4 November 2010

Garbage Evangelism

In our cities, an overflowing garbage bin by the roadside is a common sight. Not only is the bin filled to the brim, but because of the stink, many do not even bother to empty their waste into the bin but rather around it. This leads to the perfect eyesore. The bins are also magnets for many young adults in the recycling business. Many a times, perched on top or by the side of the bin, is a young man in tatters, rummaging through the garbage, quietly sorting out what would get him money and what won't.

Does it have to be this way?

There is certainly money in Garbage. Otherwise, no young man would be going through it without as much as a glove or face mask. Ergo, I have been contemplating a business with my title being Garbage Evangelist.
To me what is distasteful is someone having to dig through muck to find their gold. What if we can convince householders to sort the waste themselves? And then have the recyclers pick them up from home? The biggest problem here is convincing people to sort their waste. It requires commitment and space. There in lies the biggest caveat of my business idea. There are so many apartment complexes that I see springing up (even my own for that matter) where if people were to sort their waste, not only would it benefit the environment, but that perfect eyesore may actually get less stinky. It amazes me that no one in this building is bothered that right at the entrance of our complex are two bins exactly as I have been describing above. This is also Banjara Hills, the 90210 of Hyderabad, yet no one considers the garbage bins worth their attention. Apathy I suppose, is a different rant altogether.

My vegetable vendor commented the other day that in the 15 years he has existed in his corner I am the only regular customer to bring a bag! I was quite happy to note that at the Ryathu Bazaar, you have to bring your own bag or buy one (plastic!!) before you enter the market. This was a tangential self complimentary passage.

I am interested in knowing how it would be possible to organize the "recyclers", engage the locality with them and set up a chain of "door to recycling" system. It means integrating newspaper and bottle collection walas, the people who pick through garbage, the household/ industry that generates waste and the people who run the recycling plants. Maybe such a system already exists and those of us who recycle can plug into it? I have been discussing this idea with many people and they all agree that the biggest problem is convincing people to sort their waste. One person suggested providing an incentive to sort - coupons to the local beauty parlour! This was spawned because we assumed that it's women who would do the sorting and making it lucrative for them might be a way to go.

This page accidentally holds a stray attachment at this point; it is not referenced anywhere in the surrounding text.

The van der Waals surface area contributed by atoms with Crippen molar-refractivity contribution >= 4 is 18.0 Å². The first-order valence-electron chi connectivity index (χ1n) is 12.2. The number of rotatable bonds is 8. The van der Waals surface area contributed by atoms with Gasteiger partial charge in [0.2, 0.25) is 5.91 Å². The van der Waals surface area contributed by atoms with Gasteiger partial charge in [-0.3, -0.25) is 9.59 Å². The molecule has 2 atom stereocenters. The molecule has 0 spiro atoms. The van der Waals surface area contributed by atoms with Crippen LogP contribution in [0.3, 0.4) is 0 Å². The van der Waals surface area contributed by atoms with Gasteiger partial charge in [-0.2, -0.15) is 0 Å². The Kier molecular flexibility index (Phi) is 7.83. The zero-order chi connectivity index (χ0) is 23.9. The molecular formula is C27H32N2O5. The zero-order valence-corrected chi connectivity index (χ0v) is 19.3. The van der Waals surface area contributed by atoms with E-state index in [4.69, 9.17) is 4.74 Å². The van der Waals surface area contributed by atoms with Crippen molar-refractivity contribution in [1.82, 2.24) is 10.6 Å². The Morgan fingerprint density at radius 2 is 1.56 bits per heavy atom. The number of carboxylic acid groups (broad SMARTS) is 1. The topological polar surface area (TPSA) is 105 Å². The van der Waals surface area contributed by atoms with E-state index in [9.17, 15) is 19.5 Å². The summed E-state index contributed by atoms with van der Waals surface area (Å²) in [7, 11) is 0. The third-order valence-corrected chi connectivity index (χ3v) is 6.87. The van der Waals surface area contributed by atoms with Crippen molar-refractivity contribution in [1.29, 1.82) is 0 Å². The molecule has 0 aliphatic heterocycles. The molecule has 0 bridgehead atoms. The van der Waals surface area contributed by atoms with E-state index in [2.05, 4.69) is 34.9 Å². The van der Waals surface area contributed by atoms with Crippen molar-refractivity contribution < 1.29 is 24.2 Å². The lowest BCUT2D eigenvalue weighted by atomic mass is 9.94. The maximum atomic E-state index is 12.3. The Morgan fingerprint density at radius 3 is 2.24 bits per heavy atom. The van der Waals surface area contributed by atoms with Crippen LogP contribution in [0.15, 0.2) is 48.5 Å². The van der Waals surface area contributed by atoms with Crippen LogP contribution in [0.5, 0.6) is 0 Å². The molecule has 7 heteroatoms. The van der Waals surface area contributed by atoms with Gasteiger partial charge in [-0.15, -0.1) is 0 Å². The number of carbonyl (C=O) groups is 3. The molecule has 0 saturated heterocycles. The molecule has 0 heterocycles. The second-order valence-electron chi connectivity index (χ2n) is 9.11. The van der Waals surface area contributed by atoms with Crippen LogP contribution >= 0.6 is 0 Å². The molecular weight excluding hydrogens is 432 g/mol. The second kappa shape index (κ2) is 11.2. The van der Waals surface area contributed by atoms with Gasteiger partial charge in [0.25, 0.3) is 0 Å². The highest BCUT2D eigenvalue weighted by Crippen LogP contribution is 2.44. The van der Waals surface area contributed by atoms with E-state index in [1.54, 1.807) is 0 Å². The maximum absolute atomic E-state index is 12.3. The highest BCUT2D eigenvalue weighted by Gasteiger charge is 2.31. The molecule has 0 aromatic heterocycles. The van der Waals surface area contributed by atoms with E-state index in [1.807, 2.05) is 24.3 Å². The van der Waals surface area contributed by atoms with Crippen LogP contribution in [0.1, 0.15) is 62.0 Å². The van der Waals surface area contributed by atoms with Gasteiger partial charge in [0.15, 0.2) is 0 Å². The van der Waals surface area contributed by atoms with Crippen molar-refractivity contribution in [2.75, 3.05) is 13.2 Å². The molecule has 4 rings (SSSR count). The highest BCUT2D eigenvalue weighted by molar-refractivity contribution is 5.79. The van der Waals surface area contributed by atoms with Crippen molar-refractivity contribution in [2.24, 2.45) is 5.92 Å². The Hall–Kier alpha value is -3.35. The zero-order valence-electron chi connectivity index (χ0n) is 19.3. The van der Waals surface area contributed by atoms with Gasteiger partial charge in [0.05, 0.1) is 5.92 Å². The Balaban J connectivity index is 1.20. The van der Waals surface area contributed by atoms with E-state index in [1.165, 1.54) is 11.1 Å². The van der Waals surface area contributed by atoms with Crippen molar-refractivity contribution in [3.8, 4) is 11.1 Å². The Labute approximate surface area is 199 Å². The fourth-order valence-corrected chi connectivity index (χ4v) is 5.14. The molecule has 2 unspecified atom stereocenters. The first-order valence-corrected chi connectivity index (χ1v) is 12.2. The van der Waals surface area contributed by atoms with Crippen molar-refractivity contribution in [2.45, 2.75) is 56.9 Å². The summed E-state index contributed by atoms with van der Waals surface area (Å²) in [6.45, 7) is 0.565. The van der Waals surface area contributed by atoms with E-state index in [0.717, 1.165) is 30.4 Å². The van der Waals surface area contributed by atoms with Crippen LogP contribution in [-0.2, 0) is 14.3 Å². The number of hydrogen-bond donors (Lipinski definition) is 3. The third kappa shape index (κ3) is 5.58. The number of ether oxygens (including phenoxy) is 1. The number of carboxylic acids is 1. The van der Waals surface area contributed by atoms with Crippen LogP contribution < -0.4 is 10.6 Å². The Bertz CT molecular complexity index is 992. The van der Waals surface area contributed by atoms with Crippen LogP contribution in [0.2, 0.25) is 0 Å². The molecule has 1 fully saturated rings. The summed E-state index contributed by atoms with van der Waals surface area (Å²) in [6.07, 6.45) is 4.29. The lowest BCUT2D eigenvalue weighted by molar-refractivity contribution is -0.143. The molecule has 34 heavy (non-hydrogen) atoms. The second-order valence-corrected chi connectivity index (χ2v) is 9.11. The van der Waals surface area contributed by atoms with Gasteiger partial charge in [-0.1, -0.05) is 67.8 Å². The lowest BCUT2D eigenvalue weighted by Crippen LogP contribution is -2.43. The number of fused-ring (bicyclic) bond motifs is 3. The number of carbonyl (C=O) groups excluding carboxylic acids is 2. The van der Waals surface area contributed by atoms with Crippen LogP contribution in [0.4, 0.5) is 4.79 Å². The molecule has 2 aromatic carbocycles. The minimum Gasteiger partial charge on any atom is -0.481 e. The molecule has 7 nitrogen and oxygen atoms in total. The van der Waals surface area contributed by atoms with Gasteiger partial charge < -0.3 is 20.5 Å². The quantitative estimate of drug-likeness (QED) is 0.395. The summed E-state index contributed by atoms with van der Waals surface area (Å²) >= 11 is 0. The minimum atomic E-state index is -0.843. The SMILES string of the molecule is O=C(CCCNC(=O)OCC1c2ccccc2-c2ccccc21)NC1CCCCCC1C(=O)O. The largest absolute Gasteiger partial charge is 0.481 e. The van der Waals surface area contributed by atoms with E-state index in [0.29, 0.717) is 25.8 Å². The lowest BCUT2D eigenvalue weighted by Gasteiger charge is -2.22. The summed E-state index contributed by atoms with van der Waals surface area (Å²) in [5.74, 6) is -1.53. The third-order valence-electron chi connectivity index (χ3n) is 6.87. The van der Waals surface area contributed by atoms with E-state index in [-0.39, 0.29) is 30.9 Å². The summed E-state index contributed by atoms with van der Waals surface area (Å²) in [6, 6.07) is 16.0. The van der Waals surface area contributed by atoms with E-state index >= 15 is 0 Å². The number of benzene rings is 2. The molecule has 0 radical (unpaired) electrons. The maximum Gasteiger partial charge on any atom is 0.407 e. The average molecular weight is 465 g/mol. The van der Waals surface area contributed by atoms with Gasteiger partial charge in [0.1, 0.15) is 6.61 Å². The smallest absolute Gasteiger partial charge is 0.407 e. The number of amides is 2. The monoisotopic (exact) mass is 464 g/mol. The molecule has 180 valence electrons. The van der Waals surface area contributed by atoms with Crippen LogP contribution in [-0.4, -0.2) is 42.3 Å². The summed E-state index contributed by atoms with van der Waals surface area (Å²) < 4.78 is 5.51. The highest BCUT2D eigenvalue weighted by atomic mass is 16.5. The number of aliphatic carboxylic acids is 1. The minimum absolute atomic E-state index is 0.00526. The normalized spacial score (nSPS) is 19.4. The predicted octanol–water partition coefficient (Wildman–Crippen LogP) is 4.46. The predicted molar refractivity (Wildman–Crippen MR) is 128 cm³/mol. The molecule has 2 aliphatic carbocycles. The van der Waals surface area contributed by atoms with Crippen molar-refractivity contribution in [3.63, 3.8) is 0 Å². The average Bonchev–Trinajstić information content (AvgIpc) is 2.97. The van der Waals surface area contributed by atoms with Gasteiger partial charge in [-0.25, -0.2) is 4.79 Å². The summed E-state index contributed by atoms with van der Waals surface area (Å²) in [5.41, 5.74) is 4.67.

What I am certain of, is that this cannot be an NGO idea. We can't expect people to act from the goodness of their heart; empowerment to the recyclers too can only come through capitalism. I don't have an MBA but what I know of business is that there is going to be profit and loss. I understand that selling the sorted stuff makes money but would that be enough to cover the cost of labour and incentives? Also, I would like this model to provide a mechanism for the recyclers to benefit from the amount of work their put in - more households they convince to sort, the more "clean" garbage they collect, the more their dividends should be.

One thing that really bothers me about my current recycling program is that all I know is that my maid gets money for all the things I set aside. But what happens to them once they are sold? Does it really make it to a recycling plant? It yes, what does each item recycle into?

My thoughts on this post are the like thoughts in my head about this matter: scattered. But I am certain that there is merit in the idea. Anyone know more about what I am talking about?

On a similar issue, a friend pointed it out to a blog to me, a group that actually acts on its rants: http://www.theuglyindian.com/